A little shop in Tamworth St was kept by the Misses Wilcox who sold fancy goods and toys. Mr Jackson remembers that the shop was well below the pavement (why would this be?) and stocked everything from pins to rocking horses! He recalls buying yards of elastic for making catapults, along with marbles, tops and hoops.

Mr Young, a whitesmith, lived in the old Frog Lane School House and his workshop was in the same street. There were several ironmongers including Mr Crosskey on Market St, Sheriff of Lichfield in 1863 and Mayor in 1868. Next to the old Victoria Nursing Home at 15 Sandford St was Mr Tricklebank’s tin-ware business.

On Market St, was Mr Caldwell’s hardware business (Frisby’s Boot and Shoe store in 1945).  Over on Church St, Mr Platt made rope, twine and string (Mr Jackson believes he was the only one in the district at the time) and C W Bailey had an agricultural implement depot.  Blacksmiths were in demand – Gallimore on Lombard St, Mr Salt on Sandford St, Mr Sandland on Beacon St (later taken over by Mr Goodwin who, as you may remember from a previous post featuring Mr Jackson’s memories of Beacon St, was said to have shod a dancing bear).  Apparently, the smithy on Beacon St was the oldest in the city, dating back to the mid 1800s.

I believe that this building on Lombard St was once a blacksmith’s forge.

Wheel wrights producing traps, carts and wagons and well as the wheels to put on them could be found on Church St (Mr Davis) and Beacon Hill (Mr Horton).

This advert for John Simms shows that at some point the business moved to Church St. Image taken from Gareth Thomas’s http://pinterest.com/FieldOfTheDead/

John Simms had his mineral water works on Stowe St opposite St Chad’s School, and Mr Jackson remembers that when he was a pupil at this school in 1869, nearly every other cottage in Stowe St sold bottles of home made herb beer during the summer (was this actual proper beer or more like the ginger beer of Enid Blyton books?). Perhaps of even more interest for the little ones were the sweet shops – ‘Suckey’ Blakeman and ‘Suckey’ Perry in Market St and Mr Giles on Gresley Row with his ‘super’ toffee nobs.  When Mr Jackson moved up to the Minors School on the corner of St John St and Bore St, he recalls taking it in turns with his fellow students to fetch not just mere ‘super’ but ‘luxury’ toffee nobs from Miss Hicken’s (and later Miss Hobby’s) shop in St John St opposite the back entrance to the school.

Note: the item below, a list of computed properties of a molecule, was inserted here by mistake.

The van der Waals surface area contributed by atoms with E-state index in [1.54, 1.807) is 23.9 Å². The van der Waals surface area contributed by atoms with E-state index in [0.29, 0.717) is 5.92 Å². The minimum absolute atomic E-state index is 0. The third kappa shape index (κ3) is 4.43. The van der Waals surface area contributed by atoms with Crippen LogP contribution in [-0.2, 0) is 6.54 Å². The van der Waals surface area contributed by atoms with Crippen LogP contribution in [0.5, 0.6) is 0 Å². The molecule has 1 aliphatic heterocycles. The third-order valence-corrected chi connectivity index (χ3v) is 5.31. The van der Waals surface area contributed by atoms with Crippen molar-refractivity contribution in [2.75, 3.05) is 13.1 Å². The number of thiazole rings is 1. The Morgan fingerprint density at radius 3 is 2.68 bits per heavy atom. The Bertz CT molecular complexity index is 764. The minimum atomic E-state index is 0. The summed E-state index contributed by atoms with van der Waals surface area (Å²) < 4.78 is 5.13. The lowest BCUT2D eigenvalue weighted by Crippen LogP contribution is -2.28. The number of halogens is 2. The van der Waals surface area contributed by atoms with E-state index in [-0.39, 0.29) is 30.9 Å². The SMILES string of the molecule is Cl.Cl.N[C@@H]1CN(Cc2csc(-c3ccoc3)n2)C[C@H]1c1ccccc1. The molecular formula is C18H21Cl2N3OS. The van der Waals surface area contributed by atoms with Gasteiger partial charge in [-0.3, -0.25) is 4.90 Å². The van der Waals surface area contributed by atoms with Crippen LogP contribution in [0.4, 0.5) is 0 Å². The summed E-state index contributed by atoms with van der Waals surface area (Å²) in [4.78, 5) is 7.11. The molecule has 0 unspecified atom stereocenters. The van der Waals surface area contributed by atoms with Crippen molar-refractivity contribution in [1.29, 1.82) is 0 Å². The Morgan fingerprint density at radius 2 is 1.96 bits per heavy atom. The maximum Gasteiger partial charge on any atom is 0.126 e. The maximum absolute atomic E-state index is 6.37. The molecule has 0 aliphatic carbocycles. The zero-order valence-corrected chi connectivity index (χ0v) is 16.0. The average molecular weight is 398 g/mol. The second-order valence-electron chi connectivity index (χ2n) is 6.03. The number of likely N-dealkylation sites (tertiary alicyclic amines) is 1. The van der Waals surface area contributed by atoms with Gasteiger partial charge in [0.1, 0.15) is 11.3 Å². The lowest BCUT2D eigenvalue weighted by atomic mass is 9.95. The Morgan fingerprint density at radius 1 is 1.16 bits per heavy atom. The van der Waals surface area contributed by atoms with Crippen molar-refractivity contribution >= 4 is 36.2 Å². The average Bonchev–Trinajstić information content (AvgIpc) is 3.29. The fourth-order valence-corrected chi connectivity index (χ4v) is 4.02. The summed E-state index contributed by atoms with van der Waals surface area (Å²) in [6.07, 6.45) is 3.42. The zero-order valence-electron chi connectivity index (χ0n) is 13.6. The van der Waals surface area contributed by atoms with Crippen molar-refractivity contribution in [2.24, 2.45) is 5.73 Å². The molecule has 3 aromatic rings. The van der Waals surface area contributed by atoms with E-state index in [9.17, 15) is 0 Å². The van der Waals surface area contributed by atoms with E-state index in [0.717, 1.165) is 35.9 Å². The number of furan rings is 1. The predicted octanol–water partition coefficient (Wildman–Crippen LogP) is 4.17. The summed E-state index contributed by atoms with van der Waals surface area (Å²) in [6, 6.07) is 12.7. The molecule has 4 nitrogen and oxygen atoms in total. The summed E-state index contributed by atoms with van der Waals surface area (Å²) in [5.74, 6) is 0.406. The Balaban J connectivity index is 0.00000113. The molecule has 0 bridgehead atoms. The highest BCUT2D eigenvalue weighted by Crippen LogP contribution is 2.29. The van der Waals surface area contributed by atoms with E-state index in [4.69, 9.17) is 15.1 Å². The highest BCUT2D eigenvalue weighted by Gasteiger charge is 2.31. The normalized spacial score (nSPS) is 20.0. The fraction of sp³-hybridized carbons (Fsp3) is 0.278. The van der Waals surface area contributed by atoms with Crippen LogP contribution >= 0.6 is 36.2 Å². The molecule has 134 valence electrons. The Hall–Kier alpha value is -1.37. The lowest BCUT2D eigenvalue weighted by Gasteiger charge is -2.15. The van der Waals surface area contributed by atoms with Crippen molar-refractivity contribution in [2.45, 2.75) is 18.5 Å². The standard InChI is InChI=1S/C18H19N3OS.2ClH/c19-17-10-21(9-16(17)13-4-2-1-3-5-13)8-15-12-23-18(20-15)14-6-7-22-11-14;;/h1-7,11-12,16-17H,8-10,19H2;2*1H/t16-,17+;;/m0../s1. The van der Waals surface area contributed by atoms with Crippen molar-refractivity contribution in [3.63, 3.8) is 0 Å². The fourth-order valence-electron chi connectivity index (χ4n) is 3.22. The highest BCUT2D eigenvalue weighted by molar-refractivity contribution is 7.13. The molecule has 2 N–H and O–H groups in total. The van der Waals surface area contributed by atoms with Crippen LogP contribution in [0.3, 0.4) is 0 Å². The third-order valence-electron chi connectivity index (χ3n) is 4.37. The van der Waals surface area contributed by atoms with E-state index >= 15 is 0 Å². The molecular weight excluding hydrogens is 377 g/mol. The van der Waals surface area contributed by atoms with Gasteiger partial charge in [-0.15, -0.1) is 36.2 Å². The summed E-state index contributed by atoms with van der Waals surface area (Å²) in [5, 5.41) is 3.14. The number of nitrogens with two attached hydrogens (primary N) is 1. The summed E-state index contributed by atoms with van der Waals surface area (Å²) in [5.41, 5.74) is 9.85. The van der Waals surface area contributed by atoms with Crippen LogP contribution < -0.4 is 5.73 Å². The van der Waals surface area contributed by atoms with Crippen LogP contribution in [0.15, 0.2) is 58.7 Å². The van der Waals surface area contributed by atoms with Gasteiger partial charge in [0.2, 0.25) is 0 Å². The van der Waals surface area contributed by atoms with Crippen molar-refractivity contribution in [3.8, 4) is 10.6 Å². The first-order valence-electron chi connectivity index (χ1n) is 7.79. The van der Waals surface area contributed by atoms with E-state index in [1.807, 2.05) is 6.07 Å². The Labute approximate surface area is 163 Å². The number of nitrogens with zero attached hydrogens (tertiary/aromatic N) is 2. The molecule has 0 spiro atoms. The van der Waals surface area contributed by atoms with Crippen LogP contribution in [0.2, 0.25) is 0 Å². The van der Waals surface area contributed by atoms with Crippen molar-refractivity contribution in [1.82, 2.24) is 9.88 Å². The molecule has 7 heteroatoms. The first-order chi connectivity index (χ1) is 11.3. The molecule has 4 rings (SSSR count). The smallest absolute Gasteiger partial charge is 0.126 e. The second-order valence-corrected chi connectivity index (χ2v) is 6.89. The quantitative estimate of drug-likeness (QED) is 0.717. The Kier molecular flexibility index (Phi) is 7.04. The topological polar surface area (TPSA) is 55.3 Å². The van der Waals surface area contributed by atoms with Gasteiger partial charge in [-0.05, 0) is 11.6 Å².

Cities are constantly changing places. Even though my Lichfield memories only stretch back as far as the beginning of the 21st century (with the exception of one family day trip to Beacon Park in the 1980s) a lot has changed even in that short space of time with shops and businesses coming and, as is all too often the case these days, going. Just last week the Greenhill Chippy shut. A couple of years ago my friend and I were heading to the Duke of York when we got talking to a man who was passing through Lichfield on a long journey he was undertaking on foot. He didn’t explain why, and for some reason it didn’t seem right to ask him. He hadn’t any money and didn’t ask for any, but did accept a portion of chips from the Greenhill fish shop. I often think of him, and what his story may have been when passing by there. Anyway, my point is that places have memories attached to them and I think it’s important to record them, just as Mr Jackson did. There’s some great stuff being shared on the Lichfield Facebook group and some wonderful old photos on Gareth Thomas’s blog. For a much more in depth look at the shops and businesses of Lichfield, I know that there is a great book “Trades of a City: Lichfield Shops and Residents from 1850” by JP Gallagher, (although having only borrowed copies, if anyone can point me in the direction of where to purchase my own, I’d be grateful!). I think it would be brilliant to do some walks where instead of being led by a guide, people have a stroll around the streets together sharing memories and stories with each other. Until then, if anyone can identify any of the locations in Mr Jackson’s reminisces please let me know!

(1) This is a sad but interesting story in itself and I will cover it in a separate post.

Source: Lichfield Mercury 8th June 1945

Pillars of the Community

Back in April, I found what I thought were moss covered stone pillars in the undergrowth at Beacon Park, and asked if anyone knew what they were, or where they had come from. Well now, thanks to members of Lichfield District Council and the Beacon Street Area Residents Association, we have not one possible solution but three!

Could they be:

a) a section of balustrading from the Bird St/Beacon St side of the park, removed in the 1980s to create a corner entrance to the park over by the new Chandlers kiosk and the public toilets?

b) part of a structure used by a dairyman to shelter in during bad weather? There was once a farm in the vicinity of the Bunkers Hill Car Park, and a dog walker remembers that before the war, dairy cows were kept on the land that is now the football pitches and woodland.

Beacon Park map. Source: Gareth Thomas and his excellent blog – http://allaboutlichfield.blogspot.co.uk/

c) part of a “tower” that was originally at Stowe pool?  Apparently, after it became unsafe, the tower was dismantled and some of the stonework was put in the woodland.

d) None of the above?!

It’s great how by trying to uncover the story behind the stones, it’s also uncovered other things – the memories of cows on what’s now the football pitch and the possibility of a tower at Stowe Pool for starters! It’s also a good reminder that the version of a story we’ve been told, or the one we remember, might not be altogether correct. That’s not to say that such stories don’t have value, it’s just we need to be careful about accepting things at face value.